Peter Wang was asleep at his home in Beijing last Monday when police officers arrived before dawn to detain him, saying he had helped organise a protest planned for later that day.
Across the city, others who had lost money investing in China’s online peer-to-peer (P2P) lending platforms – including some who had travelled from as far away as Shandong and Shanxi provinces – got similar visits from police.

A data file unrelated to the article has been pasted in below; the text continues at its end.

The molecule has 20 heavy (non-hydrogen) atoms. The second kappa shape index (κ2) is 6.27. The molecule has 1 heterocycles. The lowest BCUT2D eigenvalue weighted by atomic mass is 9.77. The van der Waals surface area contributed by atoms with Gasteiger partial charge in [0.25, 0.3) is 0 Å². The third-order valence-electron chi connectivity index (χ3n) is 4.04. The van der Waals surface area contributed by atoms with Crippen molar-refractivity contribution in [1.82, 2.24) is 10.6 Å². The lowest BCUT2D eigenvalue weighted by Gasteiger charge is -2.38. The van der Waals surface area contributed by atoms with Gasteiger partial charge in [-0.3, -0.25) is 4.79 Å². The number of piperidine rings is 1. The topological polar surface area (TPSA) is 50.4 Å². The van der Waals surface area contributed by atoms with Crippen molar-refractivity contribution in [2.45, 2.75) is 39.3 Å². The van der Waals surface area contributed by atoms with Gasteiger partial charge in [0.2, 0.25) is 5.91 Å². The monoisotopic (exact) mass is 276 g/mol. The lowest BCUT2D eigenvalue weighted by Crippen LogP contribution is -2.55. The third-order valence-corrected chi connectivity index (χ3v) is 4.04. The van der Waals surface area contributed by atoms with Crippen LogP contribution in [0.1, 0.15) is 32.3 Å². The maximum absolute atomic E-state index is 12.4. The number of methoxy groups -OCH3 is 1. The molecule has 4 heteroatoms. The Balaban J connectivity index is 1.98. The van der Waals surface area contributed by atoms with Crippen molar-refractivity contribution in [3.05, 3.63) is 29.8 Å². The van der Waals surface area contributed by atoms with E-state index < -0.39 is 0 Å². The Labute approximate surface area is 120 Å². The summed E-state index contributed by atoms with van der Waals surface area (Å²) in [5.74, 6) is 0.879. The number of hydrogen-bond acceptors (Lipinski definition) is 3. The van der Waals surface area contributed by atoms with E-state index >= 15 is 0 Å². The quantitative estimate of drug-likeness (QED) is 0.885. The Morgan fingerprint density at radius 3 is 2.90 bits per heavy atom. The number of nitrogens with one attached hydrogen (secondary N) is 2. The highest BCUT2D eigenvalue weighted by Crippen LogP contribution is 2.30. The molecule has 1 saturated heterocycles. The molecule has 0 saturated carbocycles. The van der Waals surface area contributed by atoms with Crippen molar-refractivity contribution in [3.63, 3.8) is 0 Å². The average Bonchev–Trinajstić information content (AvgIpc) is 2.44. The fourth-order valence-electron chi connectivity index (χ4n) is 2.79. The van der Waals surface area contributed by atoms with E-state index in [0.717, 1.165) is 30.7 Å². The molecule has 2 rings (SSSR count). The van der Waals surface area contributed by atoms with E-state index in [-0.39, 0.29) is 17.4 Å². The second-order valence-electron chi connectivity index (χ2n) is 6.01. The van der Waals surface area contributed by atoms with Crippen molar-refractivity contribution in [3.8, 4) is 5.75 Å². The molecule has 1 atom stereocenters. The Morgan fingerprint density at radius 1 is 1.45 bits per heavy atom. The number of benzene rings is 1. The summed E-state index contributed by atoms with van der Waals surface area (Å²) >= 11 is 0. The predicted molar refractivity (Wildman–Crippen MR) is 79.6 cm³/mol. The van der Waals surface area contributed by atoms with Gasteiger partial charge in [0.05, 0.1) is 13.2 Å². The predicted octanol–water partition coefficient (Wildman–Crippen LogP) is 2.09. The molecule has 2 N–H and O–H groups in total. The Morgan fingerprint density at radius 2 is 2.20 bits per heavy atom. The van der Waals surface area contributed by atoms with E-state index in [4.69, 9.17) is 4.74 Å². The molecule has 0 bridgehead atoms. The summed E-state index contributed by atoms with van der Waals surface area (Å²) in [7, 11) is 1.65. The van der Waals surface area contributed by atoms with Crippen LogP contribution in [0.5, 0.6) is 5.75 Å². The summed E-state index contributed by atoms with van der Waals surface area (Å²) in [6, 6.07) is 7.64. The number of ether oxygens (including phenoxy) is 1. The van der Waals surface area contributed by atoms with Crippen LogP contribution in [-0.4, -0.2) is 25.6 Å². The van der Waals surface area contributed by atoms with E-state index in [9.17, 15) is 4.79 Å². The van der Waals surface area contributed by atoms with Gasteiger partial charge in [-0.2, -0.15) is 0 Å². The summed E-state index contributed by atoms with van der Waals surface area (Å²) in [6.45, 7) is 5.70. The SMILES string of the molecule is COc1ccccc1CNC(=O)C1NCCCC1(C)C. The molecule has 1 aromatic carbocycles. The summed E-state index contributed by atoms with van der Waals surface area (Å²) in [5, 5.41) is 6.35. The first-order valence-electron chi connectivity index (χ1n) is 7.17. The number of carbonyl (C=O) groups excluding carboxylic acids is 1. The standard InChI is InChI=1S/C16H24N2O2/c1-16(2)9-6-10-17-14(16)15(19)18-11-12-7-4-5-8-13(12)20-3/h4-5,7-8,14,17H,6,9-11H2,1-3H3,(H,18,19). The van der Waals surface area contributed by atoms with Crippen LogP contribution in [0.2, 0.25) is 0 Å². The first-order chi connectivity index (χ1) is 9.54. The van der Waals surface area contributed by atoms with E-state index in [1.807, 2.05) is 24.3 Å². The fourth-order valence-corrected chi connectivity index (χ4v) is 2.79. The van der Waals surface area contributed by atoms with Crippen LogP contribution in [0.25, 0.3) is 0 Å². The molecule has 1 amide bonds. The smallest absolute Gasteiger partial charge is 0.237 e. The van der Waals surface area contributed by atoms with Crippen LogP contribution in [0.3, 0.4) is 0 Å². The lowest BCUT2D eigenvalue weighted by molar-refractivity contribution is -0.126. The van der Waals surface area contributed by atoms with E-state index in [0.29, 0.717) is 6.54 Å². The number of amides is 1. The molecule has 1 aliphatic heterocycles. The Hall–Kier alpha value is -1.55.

By the time they were released, the demonstration they had planned using social media chat groups had fizzled amid a massive security response around the China Banking and Insurance Regulatory Commission (CBIRC) headquarters in the heart of Beijing’s financial district.
Instead of demanding that the government bail out the hundreds of collapsed P2P companies, those who made it to the protest area were forced onto buses and carted away to Jiujingzhuang, a holding centre for petitioners on the outskirts of Beijing, according to two P2P investors.
“Once the police checked your ID…